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Illegal Fees are Often Added to a Homeowner’s Indebtedness in Foreclosure Cases


Almost every mortgage has a provision allowing a homeowner to reinstate a defaulted mortgage by paying what is due and owing as of the time of the default. This provision applies even if the loan has been accelerated (i.e., everything borrowed is immediately declared to be due), and even if the loan is in foreclosure.

Paying Back What’s Owed

Granted, many borrowers do not have the financial ability to reinstate a loan. You can imagine that on a typical $1,500 loan payment, paying 4, 5, or 6 months worth of unpaid mortgage (or more) all at once is simply out of reach financially for many.

What makes paying these amounts even more out of reach is the interest, fines and fees that are tacked on to balances owed. These can add thousands of dollars to what you need to bring your loan current.

If you are seeking to reinstate your loan, you can request from the bank or servicer (or the plaintiff, if the loan is in foreclosure) a statement showing what needs to be paid to bring the loan current.

Amounts are Often Incorrect

Sadly but not surprisingly, in many cases the reinstatement amount that is given by banks to homeowners is often incorrect, or may include charges that you do not have to pay to reinstate the loan.

For example, in many cases, banks will give homeowners reinstatement amounts that include “trustee fees,” or “servicer fees.” These fees are not authorized by loan documents in most cases, yet they are often included on reinstatement quotes anyway.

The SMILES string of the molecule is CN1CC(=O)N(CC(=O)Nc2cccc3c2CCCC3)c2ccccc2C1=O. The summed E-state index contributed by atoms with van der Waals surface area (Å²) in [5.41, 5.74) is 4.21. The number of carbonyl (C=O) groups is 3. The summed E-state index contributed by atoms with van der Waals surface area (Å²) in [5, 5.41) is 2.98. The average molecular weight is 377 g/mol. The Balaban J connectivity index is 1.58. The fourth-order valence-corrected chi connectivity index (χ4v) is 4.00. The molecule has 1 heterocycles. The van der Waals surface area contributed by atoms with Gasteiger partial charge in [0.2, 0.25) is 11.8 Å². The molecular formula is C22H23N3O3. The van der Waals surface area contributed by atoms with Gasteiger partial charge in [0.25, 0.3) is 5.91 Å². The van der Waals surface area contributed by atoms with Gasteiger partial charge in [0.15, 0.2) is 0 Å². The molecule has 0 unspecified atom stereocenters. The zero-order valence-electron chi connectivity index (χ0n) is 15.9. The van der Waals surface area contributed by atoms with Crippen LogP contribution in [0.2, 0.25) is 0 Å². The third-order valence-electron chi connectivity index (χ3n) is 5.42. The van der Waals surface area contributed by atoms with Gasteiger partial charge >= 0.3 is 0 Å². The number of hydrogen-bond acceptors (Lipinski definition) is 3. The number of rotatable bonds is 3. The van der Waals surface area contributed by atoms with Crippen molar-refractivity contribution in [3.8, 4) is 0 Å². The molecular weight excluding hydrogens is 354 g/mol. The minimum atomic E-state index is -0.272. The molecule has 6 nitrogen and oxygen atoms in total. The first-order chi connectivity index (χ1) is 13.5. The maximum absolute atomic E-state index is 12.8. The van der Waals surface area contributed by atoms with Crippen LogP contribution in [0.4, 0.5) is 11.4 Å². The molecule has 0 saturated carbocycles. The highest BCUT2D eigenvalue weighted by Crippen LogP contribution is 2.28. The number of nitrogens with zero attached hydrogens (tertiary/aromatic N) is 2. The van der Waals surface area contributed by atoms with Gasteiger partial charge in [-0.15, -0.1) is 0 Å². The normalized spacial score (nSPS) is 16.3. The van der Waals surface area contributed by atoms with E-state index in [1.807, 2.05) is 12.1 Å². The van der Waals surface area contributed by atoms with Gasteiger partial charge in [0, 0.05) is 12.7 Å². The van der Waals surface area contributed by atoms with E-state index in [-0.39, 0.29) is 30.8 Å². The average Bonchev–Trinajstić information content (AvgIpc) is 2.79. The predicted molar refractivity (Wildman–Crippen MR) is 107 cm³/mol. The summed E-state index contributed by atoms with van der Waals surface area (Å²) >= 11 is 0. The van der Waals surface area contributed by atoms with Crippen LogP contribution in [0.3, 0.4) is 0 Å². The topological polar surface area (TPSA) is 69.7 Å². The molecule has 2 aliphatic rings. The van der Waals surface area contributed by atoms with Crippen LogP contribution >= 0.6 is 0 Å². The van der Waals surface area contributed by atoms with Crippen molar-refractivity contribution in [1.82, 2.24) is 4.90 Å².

In some cases, banks will include future or estimated costs. For example, banks or servicers often include anticipated attorney’s fees or anticipated costs, as part of a payoff–essentially, adding a cost or indebtedness that has not even been incurred yet.

Sometimes, to reinstate banks will put an extra month on the statement for the upcoming month, or a month in the future, essentially asking for payment of not just what is due and owing, but for what amounts to an advance payment. 

You Have a Right to Reinstate

The right to reinstate is a contractual one, built into the loan documents. That means that when a bank misstates a reinstatement quote, it technically is violating the mortgage, and impeding on your right or ability to reinstate.

Worse is that while you are arguing with the bank about what the extra and anticipated costs are, your foreclosure case is going on, incurring more attorney’s fees, and of course the monthly mortgage becomes due again, adding to what you need to come up with to reinstate the loan and possibly jeopardizing your ability to do so.

If you do have an argument over what is needed to reinstate a loan, you can anticipate that whoever you are talking to may have no idea how to answer your questions. In many cases things like “trustee fees” are fees allegedly incurred by or owed to a securitized trust trustee, totally different than the servicer, which may be totally different than the foreclosing bank. So many players makes it that much more difficult to just get simple questions answered.

At Jacobs Legal in Miami, we fight banks that foreclose on homeowners. Contact us to schedule your free initial consultation if you have a foreclosure case filed against you.


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